Louis Theroux’s New Documentary About 21st Century Prostitution Will Air On The BBC This Week

He’s back.

Start the new decade hopefully as you mean to go on, with a brand new Louis Theroux documentary airing on BBC 2 this Sunday, January 12th at 9pm.

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The new documentary examines the subject of prostitution in Britain in the 21st century, where the exchange of money for sex is legal. Louis however is more interested in looking into the heart and motivations of those involved in the sex industry, saying the following about the programme:

I’m always drawn to stories that involve ethical wrinkles – issues that are deeply felt, but are also divisive, and in which good-hearted people can come to opposite conclusions. The debate around selling sex is exactly that kind of story.

It is one of the most straightforward, yet complex interactions that can take place between two people. On the one hand, none of the activities taking place here are illegal; everything is above board and both parties have mutually agreed on the arrangement.

On the other, it’s impossible to deny that for many – maybe most – people, there is something unsavoury in the idea of accepting money for an act that is so intimate. They have a problem with those who do it and see it as a symptom of a society that is controlled and dominated by men.

For exactly this reason – because it is so controversial – I thought it would be revealing to speak to the women involved in the business of selling sex. Once we started looking we discovered that the sexual economy seems to have been turbo-charged by the prevalence of new websites and social media that allow users to meet up more easily, to write reviews of each other, and swap information.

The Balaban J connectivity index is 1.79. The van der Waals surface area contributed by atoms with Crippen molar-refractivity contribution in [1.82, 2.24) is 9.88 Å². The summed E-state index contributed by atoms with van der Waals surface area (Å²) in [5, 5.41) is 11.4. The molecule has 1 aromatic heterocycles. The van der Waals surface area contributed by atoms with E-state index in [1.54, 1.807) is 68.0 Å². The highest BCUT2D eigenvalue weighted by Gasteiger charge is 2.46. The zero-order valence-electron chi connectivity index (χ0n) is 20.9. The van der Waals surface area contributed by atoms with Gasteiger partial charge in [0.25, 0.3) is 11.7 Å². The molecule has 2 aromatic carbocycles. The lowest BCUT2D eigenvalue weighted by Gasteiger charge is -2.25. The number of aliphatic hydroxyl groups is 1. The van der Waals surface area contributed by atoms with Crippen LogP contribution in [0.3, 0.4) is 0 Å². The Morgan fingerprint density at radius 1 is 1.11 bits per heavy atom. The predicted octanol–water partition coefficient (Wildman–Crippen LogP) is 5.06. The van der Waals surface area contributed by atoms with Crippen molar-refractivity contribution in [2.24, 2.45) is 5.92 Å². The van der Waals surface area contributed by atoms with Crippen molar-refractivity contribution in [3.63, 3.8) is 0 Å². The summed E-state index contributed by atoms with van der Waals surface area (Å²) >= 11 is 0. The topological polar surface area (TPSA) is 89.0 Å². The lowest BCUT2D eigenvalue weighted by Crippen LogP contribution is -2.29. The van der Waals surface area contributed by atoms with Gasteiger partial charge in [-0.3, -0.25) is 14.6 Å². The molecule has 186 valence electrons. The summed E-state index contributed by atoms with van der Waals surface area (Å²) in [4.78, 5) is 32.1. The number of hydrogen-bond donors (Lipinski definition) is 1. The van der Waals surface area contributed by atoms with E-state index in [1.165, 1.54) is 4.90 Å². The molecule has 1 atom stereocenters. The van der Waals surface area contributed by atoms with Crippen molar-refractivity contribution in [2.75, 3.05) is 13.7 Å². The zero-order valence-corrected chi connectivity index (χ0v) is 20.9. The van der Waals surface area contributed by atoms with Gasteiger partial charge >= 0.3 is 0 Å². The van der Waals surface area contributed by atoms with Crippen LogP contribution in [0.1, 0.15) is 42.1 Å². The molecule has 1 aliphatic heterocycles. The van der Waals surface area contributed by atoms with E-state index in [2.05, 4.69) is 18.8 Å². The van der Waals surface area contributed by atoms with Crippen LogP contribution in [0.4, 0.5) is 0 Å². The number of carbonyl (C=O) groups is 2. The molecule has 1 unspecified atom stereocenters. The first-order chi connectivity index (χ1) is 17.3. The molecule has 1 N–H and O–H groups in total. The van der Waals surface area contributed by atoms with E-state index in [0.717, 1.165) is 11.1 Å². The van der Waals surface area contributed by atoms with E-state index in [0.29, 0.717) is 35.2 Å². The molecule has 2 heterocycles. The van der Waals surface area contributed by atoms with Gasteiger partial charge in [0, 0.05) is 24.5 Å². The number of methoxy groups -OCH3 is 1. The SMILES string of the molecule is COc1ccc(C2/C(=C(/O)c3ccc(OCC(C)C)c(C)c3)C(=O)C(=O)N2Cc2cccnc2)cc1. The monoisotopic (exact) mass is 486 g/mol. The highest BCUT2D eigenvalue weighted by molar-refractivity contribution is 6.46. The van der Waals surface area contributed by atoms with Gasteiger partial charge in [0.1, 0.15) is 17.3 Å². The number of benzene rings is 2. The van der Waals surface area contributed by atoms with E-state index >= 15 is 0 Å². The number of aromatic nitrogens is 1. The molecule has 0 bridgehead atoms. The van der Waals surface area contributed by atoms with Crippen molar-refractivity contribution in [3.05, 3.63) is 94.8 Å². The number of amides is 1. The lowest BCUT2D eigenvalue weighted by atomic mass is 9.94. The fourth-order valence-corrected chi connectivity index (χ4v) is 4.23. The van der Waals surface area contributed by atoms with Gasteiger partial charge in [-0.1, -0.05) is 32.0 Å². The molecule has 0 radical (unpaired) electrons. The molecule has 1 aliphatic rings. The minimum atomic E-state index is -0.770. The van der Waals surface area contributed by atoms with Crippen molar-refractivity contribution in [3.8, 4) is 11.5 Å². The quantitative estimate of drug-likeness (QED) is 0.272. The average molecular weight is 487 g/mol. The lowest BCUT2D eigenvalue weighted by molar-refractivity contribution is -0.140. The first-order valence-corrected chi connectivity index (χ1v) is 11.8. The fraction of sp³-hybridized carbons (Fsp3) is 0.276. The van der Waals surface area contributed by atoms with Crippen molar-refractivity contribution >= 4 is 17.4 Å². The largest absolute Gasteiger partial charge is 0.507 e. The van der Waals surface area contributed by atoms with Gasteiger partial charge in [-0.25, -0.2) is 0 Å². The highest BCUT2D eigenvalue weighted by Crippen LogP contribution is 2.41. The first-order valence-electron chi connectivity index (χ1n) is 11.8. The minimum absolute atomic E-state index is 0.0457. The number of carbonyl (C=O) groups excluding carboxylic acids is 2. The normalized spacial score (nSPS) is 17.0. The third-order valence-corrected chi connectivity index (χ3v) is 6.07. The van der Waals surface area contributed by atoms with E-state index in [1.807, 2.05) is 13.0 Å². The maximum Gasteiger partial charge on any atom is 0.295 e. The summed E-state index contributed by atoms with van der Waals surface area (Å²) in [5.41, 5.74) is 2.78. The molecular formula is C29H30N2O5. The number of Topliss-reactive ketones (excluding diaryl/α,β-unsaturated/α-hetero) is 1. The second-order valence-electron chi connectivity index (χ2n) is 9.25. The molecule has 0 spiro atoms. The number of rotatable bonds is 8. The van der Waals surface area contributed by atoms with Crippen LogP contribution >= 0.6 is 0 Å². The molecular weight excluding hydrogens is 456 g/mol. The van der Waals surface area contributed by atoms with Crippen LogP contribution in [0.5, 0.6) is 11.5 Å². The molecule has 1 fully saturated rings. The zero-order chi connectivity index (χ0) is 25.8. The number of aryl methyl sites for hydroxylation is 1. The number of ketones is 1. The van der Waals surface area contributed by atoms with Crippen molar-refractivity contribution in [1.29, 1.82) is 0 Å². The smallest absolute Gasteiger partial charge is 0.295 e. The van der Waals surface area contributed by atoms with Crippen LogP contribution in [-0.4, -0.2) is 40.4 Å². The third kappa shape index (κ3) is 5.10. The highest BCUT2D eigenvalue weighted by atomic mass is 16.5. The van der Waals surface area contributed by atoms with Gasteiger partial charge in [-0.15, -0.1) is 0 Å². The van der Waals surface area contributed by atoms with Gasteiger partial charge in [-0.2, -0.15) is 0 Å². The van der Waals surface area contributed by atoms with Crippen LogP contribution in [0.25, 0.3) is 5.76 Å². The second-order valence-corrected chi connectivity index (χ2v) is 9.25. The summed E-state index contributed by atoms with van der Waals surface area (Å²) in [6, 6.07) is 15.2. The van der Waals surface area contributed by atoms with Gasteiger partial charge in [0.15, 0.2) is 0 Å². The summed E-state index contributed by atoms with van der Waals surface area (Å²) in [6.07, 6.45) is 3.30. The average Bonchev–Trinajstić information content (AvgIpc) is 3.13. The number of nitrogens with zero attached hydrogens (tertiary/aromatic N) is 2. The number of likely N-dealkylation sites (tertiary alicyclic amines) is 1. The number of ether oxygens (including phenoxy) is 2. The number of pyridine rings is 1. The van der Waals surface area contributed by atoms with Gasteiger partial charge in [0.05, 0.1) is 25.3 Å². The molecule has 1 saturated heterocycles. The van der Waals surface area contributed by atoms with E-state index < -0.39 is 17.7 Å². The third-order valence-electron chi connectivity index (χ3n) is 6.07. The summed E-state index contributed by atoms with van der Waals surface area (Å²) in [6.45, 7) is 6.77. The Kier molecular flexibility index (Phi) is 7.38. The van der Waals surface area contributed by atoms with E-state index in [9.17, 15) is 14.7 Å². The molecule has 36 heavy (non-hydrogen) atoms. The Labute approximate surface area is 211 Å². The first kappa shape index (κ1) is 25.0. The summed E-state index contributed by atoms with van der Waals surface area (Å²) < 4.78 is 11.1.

What we ended up with was a very intimate look at three very individual women and the different paths that led them to this field of work. I found it revealing and thought-provoking to make – I hope viewers have the same experience.

Mainly, I’d like to thank the women who so openly and honestly let me in to their lives and helped broaden my understanding of their lives and experiences.

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Sounds fair enough and like it’s going to be a great watch, but interestingly two of the sex workers featured in the show have already posted an open letter about it on Twitter as far back as September, claiming that the documentary team completely underrepresented and manipulated their narrative. Have a read:

Geez, that isn’t good. It’ll be interesting to see what this pair make of the final edit of the documentary that airs on Sunday, but I doubt that they’ll be happy with it given the extent of their comments here. Bear that in mind when you’re tuning in on Sunday.

For more of the same, check out what Louis Theroux’s next documentary after this one is going to be about. Sounds a little less controversial.


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